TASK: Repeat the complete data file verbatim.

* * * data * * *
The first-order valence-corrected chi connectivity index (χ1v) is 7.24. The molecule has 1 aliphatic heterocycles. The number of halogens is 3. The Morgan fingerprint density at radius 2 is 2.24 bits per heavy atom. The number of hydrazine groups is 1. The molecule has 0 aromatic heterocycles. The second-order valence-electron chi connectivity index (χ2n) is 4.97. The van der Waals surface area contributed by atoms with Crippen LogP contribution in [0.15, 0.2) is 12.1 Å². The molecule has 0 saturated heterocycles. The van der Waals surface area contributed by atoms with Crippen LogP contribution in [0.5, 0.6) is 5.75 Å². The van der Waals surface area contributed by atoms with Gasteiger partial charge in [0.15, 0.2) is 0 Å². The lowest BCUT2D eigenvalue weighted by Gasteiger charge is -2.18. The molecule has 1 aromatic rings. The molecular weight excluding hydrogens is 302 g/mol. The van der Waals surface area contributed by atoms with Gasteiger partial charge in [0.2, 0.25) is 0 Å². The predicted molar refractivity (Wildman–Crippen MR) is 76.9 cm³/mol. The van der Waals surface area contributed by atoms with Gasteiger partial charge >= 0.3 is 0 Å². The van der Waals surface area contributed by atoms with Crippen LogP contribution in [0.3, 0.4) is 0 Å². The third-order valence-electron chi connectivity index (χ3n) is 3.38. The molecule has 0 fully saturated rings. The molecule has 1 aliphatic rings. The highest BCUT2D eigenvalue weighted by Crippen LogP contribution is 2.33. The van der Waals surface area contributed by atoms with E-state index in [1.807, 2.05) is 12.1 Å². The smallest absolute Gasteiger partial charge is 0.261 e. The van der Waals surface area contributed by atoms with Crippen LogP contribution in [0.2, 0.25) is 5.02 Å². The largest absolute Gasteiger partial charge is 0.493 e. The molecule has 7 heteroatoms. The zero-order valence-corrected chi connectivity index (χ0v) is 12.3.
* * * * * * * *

The first-order valence-corrected chi connectivity index (χ1v) is 7.24. The molecule has 1 aliphatic heterocycles. The number of halogens is 3. The Morgan fingerprint density at radius 2 is 2.24 bits per heavy atom. The number of hydrazine groups is 1. The molecule has 0 aromatic heterocycles. The second-order valence-electron chi connectivity index (χ2n) is 4.97. The van der Waals surface area contributed by atoms with Crippen LogP contribution in [0.15, 0.2) is 12.1 Å². The molecule has 0 saturated heterocycles. The van der Waals surface area contributed by atoms with Crippen LogP contribution in [0.5, 0.6) is 5.75 Å². The van der Waals surface area contributed by atoms with Gasteiger partial charge in [0.15, 0.2) is 0 Å². The lowest BCUT2D eigenvalue weighted by Gasteiger charge is -2.18. The molecule has 1 aromatic rings. The molecular weight excluding hydrogens is 302 g/mol. The van der Waals surface area contributed by atoms with Gasteiger partial charge in [0.2, 0.25) is 0 Å². The predicted molar refractivity (Wildman–Crippen MR) is 76.9 cm³/mol. The van der Waals surface area contributed by atoms with Gasteiger partial charge >= 0.3 is 0 Å². The van der Waals surface area contributed by atoms with Crippen LogP contribution in [0.3, 0.4) is 0 Å². The third-order valence-electron chi connectivity index (χ3n) is 3.38. The molecule has 0 fully saturated rings. The molecule has 1 aliphatic rings. The highest BCUT2D eigenvalue weighted by Crippen LogP contribution is 2.33. The van der Waals surface area contributed by atoms with E-state index in [1.807, 2.05) is 12.1 Å². The smallest absolute Gasteiger partial charge is 0.261 e. The van der Waals surface area contributed by atoms with Crippen LogP contribution in [0.2, 0.25) is 5.02 Å². The largest absolute Gasteiger partial charge is 0.493 e. The molecule has 7 heteroatoms. The zero-order valence-corrected chi connectivity index (χ0v) is 12.3.